Sunday, November 4, 2012


Something that I struggle with is comparing myself to others. Not only myself, but my life, my husband, the things I've accomplished. Instead of looking at myself and my life through the lens of: Am I satisfied with what I have done, am doing and where I am going, I instead have looked at it, for most of my life, as a comparison to someone else.

So much so that I actually felt embarrassed about dating some people who I really liked just because I was worried about what other people would say when they found out I was dating them. I worried other people would think that I was dating someone who wasn't handsome enough, wasn't good enough, didn't have enough wealth, didn't have enough material accomplishments.

I realized that if I let all this self-censure go, drop these comparisons at the door, I am able to live a much happier, healthier focused life. When I focus on the fact that I love my husband and I think he's handsome- no matter whether anyone else does or doesn't think so- I become happier. When I focus on the life that I lead and the fact that I am satisfied with it, I feel a lot happier.

This seems like a rather obvious realization, but for me, it wasn't at all obvious. First of all, comparing myself to others had gotten ingrained like a bad habit. And second of all, it isn't so easy to just stop.

But I'm working on it, and seeing positive effects. I am trying to focus on what I like and what pleases me instead of what I think other people will like or what will please them. Because there's something really wrong about me worrying about whether or not the person that I was dating was "handsome enough" or "good enough" to please someone else. After all, I'm the one who would have to live with him, aren't I?

Luckily for me, in the end the man I married is a gem. Part of the reason that I was able to marry him is because 1) I kept it a secret from a lot of people that I was dating him, which meant I didn't have to worry about their censure and 2) Someone I really respected did like him and thought it was great that I was dating him, which kind of gave me the green light. I am very lucky that this happened this way, because at that point in time I don't think I would have had enough courage to go ahead and marry him on my own, by myself, even if others didn't approve of him or think he was "enough."

My husband is so immensely supportive of me. He adores me. He loves me. He does his utmost to make me feel loved, and to talk about all the positives in our intimate life rather than the downsides. He goes out of his way to focus me on what is good in our lives. I love him very much. Unlike me, my husband doesn't care about the judgement of others aside from him. As soon as he had decided he wanted to marry me, I was "enough" in his eyes and nobody could sway him.

I think part of the reason we are afraid to admit our weaknesses to others is the fear that we will be seen as less-than, as "not enough." But my husband, who knows everything about our situation, including all the things that I find shameful, embarrassing, humiliating or sad that have happened to us, always looks at me with love in his eyes. To him, I am always "enough."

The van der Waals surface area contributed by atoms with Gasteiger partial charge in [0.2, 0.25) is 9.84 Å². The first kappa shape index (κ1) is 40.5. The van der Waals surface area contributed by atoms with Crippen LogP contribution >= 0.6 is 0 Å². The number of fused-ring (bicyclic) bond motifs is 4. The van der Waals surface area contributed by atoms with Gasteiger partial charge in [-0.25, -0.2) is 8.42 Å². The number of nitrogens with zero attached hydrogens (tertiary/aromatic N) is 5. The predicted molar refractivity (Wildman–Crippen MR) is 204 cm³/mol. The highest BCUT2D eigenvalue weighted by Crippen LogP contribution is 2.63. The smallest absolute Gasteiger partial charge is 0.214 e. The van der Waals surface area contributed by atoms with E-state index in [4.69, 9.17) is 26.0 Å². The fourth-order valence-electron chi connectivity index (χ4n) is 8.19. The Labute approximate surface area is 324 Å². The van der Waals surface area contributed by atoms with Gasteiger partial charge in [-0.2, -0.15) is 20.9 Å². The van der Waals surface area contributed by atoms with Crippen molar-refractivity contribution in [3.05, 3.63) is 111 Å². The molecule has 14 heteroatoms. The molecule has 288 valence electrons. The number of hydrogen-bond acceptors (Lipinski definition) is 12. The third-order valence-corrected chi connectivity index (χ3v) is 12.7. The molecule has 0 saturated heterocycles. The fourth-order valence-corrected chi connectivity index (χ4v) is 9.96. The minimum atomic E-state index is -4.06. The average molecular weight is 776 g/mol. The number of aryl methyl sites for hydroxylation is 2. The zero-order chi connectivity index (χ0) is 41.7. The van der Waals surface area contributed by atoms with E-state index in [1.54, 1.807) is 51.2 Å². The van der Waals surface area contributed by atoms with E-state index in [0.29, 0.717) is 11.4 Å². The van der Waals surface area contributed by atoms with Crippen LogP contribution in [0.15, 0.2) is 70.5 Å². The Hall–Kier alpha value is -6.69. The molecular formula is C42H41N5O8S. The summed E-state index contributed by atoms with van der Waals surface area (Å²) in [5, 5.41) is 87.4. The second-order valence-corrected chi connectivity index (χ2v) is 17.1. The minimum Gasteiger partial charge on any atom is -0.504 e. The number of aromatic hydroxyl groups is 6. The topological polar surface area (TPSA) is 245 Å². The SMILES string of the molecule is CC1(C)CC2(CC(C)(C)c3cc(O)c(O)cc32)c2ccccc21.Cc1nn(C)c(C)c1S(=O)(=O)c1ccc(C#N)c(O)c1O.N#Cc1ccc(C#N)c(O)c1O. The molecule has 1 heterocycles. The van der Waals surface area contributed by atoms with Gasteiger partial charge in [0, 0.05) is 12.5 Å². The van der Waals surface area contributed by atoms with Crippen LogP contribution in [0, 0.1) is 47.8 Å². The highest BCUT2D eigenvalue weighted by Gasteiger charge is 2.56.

And that is such a blessing.


Shul Dude said...

Rabbi Hershel Schachter shlit'a relates the following:

"Never date or marry someone just to make a point to your friends. When I was in yeshiva, a lot of my friends had to miss seder because they were dating, but I wasn't. Then came summer break and I started dating, and I went out with this girl and I thougi>ht to myself -- wow she's on break, I'm on break, we'll get engaged and I'll show everyone you can do this without all the bitul torah -- and then I said -- wait, no -- what am I thinking?!

Anonymous said...

I was just thinking about this! I'm on some dating sites and there was this one guy who contacted me who had an AMAZING profile. But he wasn't conventionally attractive and I kept wondering what people would think. That I couldn't do any better? But yeah, if I marry someone who loves me and makes me happy, it doesn't matter what other people think of his outward appearance!

Glad to hear about your love for your husband. I know during some of your darker days it was harder for you to remember it. --YCF

Anonymous said...

I have found that the rare times I am surprised by the appearance of a guy that a friend of mine gets engaged to/marries, (in the sense that he is much less attractive than her) I think more often about what his incredible qualities could be that landed him my wonderful friend!

Anonymous said...

I read your blog a little and it seems like you were psyching yourself out of sex from the beginning. It sounds like you're letting fear control you and letting these doctors take your money by telling you that you have a disorder. Your libido has most likely been suppressed from fear of sex. If you enjoy sexual acts, but not sex just breath very deeply to keep your muscles relaxed and don't think about penetration. Breath in for 8 counts and exhale for 8 counts 8 times until breathing slowly becomes natural and your body is relaxed. There are also many ways to have sex without penetration and I don't mean orally or manually. While naked sit on your husbands lap while facing him and kiss him and rub your body against his without worrying about penetration. I hope that things get better for you and don't give up. You can get through this!